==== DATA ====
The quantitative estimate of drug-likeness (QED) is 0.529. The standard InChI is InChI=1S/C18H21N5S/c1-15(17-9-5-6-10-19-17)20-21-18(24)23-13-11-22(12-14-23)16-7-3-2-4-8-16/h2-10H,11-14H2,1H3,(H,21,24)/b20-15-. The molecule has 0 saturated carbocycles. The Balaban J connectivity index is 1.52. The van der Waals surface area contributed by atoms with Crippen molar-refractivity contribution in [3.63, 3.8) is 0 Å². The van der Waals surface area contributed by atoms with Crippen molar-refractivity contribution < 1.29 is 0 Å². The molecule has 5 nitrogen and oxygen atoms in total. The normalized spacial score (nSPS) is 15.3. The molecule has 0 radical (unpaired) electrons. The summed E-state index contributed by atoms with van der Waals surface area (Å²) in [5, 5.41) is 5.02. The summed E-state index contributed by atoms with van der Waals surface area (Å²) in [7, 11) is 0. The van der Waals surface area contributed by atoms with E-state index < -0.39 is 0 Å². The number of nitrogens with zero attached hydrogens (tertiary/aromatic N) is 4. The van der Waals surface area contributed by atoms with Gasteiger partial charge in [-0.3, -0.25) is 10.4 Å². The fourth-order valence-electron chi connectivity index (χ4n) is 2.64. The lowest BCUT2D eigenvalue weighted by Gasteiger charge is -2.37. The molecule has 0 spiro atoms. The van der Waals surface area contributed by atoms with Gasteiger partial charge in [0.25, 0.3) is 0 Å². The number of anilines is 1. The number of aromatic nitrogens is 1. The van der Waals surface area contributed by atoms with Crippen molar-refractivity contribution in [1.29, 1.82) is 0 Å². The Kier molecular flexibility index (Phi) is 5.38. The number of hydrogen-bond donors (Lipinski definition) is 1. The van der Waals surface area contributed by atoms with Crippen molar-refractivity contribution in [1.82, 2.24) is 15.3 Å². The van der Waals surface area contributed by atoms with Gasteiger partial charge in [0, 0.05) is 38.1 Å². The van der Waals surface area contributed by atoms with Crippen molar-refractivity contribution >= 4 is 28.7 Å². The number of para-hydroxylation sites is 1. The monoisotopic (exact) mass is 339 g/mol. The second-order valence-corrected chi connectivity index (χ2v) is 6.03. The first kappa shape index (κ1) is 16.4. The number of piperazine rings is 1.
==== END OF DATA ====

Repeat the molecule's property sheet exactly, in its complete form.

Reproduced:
The quantitative estimate of drug-likeness (QED) is 0.529. The standard InChI is InChI=1S/C18H21N5S/c1-15(17-9-5-6-10-19-17)20-21-18(24)23-13-11-22(12-14-23)16-7-3-2-4-8-16/h2-10H,11-14H2,1H3,(H,21,24)/b20-15-. The molecule has 0 saturated carbocycles. The Balaban J connectivity index is 1.52. The van der Waals surface area contributed by atoms with Crippen molar-refractivity contribution in [3.63, 3.8) is 0 Å². The van der Waals surface area contributed by atoms with Crippen molar-refractivity contribution < 1.29 is 0 Å². The molecule has 5 nitrogen and oxygen atoms in total. The normalized spacial score (nSPS) is 15.3. The molecule has 0 radical (unpaired) electrons. The summed E-state index contributed by atoms with van der Waals surface area (Å²) in [5, 5.41) is 5.02. The summed E-state index contributed by atoms with van der Waals surface area (Å²) in [7, 11) is 0. The van der Waals surface area contributed by atoms with E-state index < -0.39 is 0 Å². The number of nitrogens with zero attached hydrogens (tertiary/aromatic N) is 4. The van der Waals surface area contributed by atoms with Gasteiger partial charge in [-0.3, -0.25) is 10.4 Å². The fourth-order valence-electron chi connectivity index (χ4n) is 2.64. The lowest BCUT2D eigenvalue weighted by Gasteiger charge is -2.37. The molecule has 0 spiro atoms. The van der Waals surface area contributed by atoms with Gasteiger partial charge in [0.25, 0.3) is 0 Å². The number of anilines is 1. The number of aromatic nitrogens is 1. The van der Waals surface area contributed by atoms with Crippen molar-refractivity contribution in [1.29, 1.82) is 0 Å². The Kier molecular flexibility index (Phi) is 5.38. The number of hydrogen-bond donors (Lipinski definition) is 1. The van der Waals surface area contributed by atoms with Crippen molar-refractivity contribution in [1.82, 2.24) is 15.3 Å². The van der Waals surface area contributed by atoms with Gasteiger partial charge in [0, 0.05) is 38.1 Å². The van der Waals surface area contributed by atoms with Crippen molar-refractivity contribution >= 4 is 28.7 Å². The number of para-hydroxylation sites is 1. The monoisotopic (exact) mass is 339 g/mol. The second-order valence-corrected chi connectivity index (χ2v) is 6.03. The first kappa shape index (κ1) is 16.4. The number of piperazine rings is 1.